In the age of at-your-fingertips social media, some defense attorneys are struggling with a new challenge: controlling their own clients.

Just ask Martin Shkreli’s lawyer.

Practitioners said they had rarely encountered a client as unruly as Shkreli, the pharmaceutical executive now on trial for securities fraud. They had little to offer in the way of advice for lawyers in similar circumstances—other than to spell out the consequences, and if necessary, walk away.

Ballard Spahr white-collar defense partner Charles Stillman said attorneys can ask clients, “Do you want to do everything you can to be convicted, to do everything you can to aggravate the judge,” and upon conviction, “get the maximum sentence?”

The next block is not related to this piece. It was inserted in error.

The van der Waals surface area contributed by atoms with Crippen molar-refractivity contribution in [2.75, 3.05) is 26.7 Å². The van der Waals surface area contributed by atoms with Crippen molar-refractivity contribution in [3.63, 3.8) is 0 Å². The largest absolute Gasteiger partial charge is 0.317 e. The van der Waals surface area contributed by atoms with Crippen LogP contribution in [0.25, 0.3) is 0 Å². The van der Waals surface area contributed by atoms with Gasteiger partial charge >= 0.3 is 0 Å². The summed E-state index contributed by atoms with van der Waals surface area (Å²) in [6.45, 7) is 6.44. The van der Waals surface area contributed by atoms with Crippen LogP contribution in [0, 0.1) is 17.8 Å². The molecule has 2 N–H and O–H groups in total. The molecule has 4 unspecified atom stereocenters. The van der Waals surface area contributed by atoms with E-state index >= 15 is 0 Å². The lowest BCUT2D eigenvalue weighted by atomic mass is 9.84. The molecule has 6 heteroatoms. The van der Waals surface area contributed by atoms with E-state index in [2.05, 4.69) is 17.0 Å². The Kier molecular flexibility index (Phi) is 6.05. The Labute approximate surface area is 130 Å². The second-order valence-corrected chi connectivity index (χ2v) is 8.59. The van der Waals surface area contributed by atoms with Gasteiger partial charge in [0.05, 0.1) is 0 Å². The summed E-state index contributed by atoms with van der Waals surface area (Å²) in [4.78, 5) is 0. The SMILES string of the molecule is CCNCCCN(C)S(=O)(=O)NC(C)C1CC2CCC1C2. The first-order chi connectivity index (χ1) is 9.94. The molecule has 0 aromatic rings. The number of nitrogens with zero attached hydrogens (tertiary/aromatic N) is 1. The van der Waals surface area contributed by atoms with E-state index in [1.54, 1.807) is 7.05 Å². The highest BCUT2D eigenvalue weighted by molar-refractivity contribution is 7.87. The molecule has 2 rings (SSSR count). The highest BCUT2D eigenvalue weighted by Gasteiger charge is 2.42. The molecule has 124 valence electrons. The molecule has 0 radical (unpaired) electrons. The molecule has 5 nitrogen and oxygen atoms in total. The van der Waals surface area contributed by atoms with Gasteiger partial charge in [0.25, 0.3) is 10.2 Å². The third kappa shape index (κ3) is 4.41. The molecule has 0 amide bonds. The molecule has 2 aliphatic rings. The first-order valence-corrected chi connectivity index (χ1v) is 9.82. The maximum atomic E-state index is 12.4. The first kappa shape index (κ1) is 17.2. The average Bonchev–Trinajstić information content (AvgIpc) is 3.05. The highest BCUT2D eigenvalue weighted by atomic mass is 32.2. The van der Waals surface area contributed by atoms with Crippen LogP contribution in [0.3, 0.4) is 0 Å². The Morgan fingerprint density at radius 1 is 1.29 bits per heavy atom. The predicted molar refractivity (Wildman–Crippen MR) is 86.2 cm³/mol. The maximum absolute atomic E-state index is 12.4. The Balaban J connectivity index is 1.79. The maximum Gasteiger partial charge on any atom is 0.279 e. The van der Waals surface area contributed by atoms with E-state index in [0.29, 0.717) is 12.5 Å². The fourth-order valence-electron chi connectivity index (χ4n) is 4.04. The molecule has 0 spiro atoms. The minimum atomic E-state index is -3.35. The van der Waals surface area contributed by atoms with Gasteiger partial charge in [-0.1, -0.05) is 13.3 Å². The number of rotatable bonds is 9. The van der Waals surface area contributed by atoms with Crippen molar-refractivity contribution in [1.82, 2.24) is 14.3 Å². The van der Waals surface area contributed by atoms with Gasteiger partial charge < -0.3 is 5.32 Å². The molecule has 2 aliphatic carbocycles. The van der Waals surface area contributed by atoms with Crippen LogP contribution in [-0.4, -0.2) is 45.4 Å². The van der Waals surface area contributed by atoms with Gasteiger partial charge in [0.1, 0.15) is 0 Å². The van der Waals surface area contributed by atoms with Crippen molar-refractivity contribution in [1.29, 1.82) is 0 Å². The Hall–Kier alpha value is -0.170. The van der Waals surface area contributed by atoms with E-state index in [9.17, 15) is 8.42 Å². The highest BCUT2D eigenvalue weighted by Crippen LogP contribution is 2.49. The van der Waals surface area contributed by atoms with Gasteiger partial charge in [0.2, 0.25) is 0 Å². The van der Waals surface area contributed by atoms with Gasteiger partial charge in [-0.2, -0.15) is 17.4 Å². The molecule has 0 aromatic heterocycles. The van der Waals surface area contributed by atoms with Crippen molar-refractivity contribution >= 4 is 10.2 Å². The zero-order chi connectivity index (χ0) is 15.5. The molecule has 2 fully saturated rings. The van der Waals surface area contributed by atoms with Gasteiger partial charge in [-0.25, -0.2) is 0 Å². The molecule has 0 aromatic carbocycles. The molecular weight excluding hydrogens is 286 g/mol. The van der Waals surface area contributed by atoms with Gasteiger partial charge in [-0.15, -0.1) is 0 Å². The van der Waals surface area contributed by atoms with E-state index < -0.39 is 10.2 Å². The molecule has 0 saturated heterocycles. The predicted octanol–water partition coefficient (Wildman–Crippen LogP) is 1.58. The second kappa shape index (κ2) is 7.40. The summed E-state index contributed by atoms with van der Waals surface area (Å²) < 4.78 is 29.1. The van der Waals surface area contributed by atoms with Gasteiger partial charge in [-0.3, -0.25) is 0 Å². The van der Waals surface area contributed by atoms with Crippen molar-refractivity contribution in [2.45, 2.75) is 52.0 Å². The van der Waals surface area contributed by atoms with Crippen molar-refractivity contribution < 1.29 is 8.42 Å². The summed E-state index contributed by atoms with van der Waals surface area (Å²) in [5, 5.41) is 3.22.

“Lay it out in stark terms,” said Stillman.

For those clients who can’t avoid the press, such as politicians, there are other strategies.

Attorneys and clients can memorize a set of canned responses, said Stillman, recalling the actions he took when he represented New York City Mayor David Dinkins during an investigation.

“We tried to control the situation. At the same time, given the visibility of your client, you can’t cut off access,” Stillman said.

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